Supreme Court: The Bench of Ranjan Gogoi, CJ and Sanjiv Khanna, J allowed the NGO Naz Foundation to withdraw its curative plea challenging the 2013 Supreme Court verdict that had again criminalised gay sex between two consenting adults. The Foundation had told the Court that the curative plea has now become infructuous in view of the five-judge constitution bench verdict in 2018 which had set aside the 2013 judgement.
After the 2013 verdict, the Supreme Court had dismissed the review plea that had laid the foundation to file the curative petition. However, a five-judge constitution bench headed by then Chief Justice Dipak Misra entertained fresh petitions seeking decriminalising of the consensual gay sex. It had on September 6 last year unanimously struck down part of the British-era law and held that Section 377 of the Indian Penal Code that criminalised consensual gay sex was “irrational, indefensible and manifestly arbitrary”. The bench said:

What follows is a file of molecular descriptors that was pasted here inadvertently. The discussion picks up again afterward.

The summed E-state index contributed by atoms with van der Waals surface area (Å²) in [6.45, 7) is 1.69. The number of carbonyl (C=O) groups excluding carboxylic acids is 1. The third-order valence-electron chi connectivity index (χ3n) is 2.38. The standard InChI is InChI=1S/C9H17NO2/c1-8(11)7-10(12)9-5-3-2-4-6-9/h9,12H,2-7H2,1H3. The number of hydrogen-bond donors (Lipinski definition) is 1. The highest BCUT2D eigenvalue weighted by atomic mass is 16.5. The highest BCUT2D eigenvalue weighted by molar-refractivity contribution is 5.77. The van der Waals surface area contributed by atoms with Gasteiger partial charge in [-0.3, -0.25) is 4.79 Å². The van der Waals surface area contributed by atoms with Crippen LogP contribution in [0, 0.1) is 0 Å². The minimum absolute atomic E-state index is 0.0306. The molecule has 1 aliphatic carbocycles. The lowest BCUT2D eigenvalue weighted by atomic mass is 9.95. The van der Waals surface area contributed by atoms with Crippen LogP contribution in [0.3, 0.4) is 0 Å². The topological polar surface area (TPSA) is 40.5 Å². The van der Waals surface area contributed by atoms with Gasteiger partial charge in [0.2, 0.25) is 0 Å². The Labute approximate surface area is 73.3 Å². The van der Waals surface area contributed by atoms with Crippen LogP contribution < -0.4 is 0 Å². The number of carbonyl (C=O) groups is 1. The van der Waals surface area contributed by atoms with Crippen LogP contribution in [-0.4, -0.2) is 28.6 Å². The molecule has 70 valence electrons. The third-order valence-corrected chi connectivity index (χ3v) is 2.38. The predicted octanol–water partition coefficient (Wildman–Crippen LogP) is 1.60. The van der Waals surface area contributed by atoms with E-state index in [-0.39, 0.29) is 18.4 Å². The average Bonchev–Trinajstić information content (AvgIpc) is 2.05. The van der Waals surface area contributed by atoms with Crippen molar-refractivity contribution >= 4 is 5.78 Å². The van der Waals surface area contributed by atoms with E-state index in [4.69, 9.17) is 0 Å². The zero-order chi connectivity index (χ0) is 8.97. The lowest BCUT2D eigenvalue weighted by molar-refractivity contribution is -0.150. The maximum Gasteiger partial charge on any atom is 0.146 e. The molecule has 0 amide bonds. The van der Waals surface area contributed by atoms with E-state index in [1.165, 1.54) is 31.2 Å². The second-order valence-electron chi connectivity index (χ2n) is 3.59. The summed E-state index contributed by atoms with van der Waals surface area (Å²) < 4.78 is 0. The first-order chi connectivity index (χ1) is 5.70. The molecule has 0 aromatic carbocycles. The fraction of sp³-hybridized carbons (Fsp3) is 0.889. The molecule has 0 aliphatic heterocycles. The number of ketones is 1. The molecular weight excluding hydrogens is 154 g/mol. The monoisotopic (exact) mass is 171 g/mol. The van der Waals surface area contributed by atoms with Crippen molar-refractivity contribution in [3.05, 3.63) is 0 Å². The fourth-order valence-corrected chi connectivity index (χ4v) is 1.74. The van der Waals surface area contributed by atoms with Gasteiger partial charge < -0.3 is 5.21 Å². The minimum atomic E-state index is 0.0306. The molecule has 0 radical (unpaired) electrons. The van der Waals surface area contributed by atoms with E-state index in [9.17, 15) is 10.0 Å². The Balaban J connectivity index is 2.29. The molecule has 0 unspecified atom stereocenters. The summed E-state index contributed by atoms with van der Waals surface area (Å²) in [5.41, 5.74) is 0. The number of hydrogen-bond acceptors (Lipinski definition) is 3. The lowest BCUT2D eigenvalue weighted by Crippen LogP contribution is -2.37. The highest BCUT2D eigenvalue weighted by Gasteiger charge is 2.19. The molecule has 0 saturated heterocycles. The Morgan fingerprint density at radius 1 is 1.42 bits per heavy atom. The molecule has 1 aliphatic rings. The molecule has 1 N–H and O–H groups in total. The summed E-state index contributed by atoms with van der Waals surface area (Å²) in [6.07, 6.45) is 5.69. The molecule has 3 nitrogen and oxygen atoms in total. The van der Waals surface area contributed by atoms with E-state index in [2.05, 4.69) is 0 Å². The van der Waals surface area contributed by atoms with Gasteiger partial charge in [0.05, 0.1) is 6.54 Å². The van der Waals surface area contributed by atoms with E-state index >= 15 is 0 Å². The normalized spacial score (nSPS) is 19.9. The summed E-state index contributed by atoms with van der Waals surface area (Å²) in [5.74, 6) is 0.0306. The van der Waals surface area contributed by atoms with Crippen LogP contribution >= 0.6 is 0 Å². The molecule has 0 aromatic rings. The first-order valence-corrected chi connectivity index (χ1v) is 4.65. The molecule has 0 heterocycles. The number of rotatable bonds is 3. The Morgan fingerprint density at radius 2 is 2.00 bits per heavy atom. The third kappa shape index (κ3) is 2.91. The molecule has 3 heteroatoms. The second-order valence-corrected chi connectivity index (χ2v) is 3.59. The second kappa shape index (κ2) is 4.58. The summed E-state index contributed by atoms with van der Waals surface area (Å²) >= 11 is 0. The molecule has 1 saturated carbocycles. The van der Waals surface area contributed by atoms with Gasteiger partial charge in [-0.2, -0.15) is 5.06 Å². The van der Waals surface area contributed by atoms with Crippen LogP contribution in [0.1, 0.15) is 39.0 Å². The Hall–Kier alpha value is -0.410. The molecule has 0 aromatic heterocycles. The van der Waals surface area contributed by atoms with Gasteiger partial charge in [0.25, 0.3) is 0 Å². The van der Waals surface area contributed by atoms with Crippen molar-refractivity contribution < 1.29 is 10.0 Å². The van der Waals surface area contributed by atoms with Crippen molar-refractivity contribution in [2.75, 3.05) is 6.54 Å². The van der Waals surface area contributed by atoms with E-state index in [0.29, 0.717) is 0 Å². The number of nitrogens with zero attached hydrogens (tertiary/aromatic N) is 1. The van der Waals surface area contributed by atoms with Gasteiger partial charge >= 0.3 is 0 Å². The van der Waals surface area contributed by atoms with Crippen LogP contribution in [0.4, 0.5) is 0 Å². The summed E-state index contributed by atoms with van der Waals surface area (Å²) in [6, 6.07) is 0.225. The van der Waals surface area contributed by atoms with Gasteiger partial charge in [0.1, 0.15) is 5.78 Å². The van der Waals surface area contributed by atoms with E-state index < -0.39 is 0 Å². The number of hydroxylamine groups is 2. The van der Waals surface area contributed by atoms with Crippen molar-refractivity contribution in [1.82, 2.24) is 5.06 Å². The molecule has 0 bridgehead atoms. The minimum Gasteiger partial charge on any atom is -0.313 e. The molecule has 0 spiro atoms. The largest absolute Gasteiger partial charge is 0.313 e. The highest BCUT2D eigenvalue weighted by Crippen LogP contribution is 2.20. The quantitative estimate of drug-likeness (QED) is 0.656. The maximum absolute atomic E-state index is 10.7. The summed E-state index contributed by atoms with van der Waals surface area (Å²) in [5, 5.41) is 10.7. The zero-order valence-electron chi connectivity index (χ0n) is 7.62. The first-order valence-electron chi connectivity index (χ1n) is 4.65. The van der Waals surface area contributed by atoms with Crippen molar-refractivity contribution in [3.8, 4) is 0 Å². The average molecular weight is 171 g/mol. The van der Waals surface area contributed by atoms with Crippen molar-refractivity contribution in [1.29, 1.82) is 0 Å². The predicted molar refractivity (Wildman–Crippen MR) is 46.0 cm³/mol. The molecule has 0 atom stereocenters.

“One defines oneself. That is the glorious form of individuality.”
Drawing an analogy, the Court had held that if consensual carnal intercourse between a heterosexual couple does not amount to rape, it definitely should not be designated as an unnatural offence under Section 377 IPC. The expression against the order of nature has nowhere been defined. The non-consensual acts which have been criminalised by the section, have already been designated as penal offences under Section 375 and POCSO Act. If the section remains on the statute book in its present form, it will allow harassment and exploitation of LGBT community to prevail.
(With inputs from PTI)